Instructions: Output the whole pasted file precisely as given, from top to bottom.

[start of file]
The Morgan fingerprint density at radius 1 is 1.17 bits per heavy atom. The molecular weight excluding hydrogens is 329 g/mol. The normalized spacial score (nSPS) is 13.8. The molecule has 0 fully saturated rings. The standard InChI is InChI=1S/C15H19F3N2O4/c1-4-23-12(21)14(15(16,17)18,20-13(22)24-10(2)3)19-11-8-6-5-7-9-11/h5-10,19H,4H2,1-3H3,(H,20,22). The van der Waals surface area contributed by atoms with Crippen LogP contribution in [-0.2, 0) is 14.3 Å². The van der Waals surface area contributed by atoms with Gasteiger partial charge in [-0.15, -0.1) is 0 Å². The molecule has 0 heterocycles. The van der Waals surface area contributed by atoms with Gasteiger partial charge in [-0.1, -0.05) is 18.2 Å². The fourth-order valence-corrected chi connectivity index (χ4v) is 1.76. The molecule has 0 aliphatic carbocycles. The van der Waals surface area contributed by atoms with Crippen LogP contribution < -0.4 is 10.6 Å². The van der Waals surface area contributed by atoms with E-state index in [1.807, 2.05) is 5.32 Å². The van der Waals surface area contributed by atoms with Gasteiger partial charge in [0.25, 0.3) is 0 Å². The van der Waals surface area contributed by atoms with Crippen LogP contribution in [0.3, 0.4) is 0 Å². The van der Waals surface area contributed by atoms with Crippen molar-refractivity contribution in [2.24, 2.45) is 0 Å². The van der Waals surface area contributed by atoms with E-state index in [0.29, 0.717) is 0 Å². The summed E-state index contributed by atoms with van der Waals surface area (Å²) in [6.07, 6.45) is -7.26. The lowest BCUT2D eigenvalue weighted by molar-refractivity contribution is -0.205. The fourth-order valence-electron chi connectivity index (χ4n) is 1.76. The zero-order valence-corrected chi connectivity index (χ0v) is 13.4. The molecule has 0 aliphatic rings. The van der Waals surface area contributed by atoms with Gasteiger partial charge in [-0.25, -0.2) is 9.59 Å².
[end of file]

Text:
The Morgan fingerprint density at radius 1 is 1.17 bits per heavy atom. The molecular weight excluding hydrogens is 329 g/mol. The normalized spacial score (nSPS) is 13.8. The molecule has 0 fully saturated rings. The standard InChI is InChI=1S/C15H19F3N2O4/c1-4-23-12(21)14(15(16,17)18,20-13(22)24-10(2)3)19-11-8-6-5-7-9-11/h5-10,19H,4H2,1-3H3,(H,20,22). The van der Waals surface area contributed by atoms with Crippen LogP contribution in [-0.2, 0) is 14.3 Å². The van der Waals surface area contributed by atoms with Gasteiger partial charge in [-0.15, -0.1) is 0 Å². The molecule has 0 heterocycles. The van der Waals surface area contributed by atoms with Gasteiger partial charge in [-0.1, -0.05) is 18.2 Å². The fourth-order valence-corrected chi connectivity index (χ4v) is 1.76. The molecule has 0 aliphatic carbocycles. The van der Waals surface area contributed by atoms with Crippen LogP contribution < -0.4 is 10.6 Å². The van der Waals surface area contributed by atoms with E-state index in [1.807, 2.05) is 5.32 Å². The van der Waals surface area contributed by atoms with Gasteiger partial charge in [0.25, 0.3) is 0 Å². The van der Waals surface area contributed by atoms with Crippen LogP contribution in [0.3, 0.4) is 0 Å². The van der Waals surface area contributed by atoms with Crippen molar-refractivity contribution in [2.24, 2.45) is 0 Å². The van der Waals surface area contributed by atoms with E-state index in [0.29, 0.717) is 0 Å². The summed E-state index contributed by atoms with van der Waals surface area (Å²) in [6.07, 6.45) is -7.26. The lowest BCUT2D eigenvalue weighted by molar-refractivity contribution is -0.205. The fourth-order valence-electron chi connectivity index (χ4n) is 1.76. The zero-order valence-corrected chi connectivity index (χ0v) is 13.4. The molecule has 0 aliphatic rings. The van der Waals surface area contributed by atoms with Gasteiger partial charge in [-0.25, -0.2) is 9.59 Å².